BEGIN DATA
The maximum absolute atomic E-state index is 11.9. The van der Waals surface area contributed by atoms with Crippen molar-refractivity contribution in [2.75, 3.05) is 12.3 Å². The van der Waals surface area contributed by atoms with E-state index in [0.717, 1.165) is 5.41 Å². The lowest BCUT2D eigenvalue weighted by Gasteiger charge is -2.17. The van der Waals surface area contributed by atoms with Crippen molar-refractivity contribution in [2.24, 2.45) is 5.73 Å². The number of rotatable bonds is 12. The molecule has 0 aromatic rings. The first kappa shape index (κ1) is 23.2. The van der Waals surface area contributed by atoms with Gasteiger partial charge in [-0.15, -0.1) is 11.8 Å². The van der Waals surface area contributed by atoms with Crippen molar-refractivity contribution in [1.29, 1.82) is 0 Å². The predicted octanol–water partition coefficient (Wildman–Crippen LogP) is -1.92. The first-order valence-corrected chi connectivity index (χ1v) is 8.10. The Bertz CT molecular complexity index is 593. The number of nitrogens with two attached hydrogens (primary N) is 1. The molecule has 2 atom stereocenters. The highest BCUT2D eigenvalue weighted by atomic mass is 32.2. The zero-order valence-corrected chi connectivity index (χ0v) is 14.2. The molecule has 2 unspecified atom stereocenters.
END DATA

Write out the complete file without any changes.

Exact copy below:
The maximum absolute atomic E-state index is 11.9. The van der Waals surface area contributed by atoms with Crippen molar-refractivity contribution in [2.75, 3.05) is 12.3 Å². The van der Waals surface area contributed by atoms with E-state index in [0.717, 1.165) is 5.41 Å². The lowest BCUT2D eigenvalue weighted by Gasteiger charge is -2.17. The van der Waals surface area contributed by atoms with Crippen molar-refractivity contribution in [2.24, 2.45) is 5.73 Å². The number of rotatable bonds is 12. The molecule has 0 aromatic rings. The first kappa shape index (κ1) is 23.2. The van der Waals surface area contributed by atoms with Gasteiger partial charge in [-0.15, -0.1) is 11.8 Å². The van der Waals surface area contributed by atoms with Crippen molar-refractivity contribution in [1.29, 1.82) is 0 Å². The predicted octanol–water partition coefficient (Wildman–Crippen LogP) is -1.92. The first-order valence-corrected chi connectivity index (χ1v) is 8.10. The Bertz CT molecular complexity index is 593. The number of nitrogens with two attached hydrogens (primary N) is 1. The molecule has 2 atom stereocenters. The highest BCUT2D eigenvalue weighted by atomic mass is 32.2. The zero-order valence-corrected chi connectivity index (χ0v) is 14.2. The molecule has 2 unspecified atom stereocenters.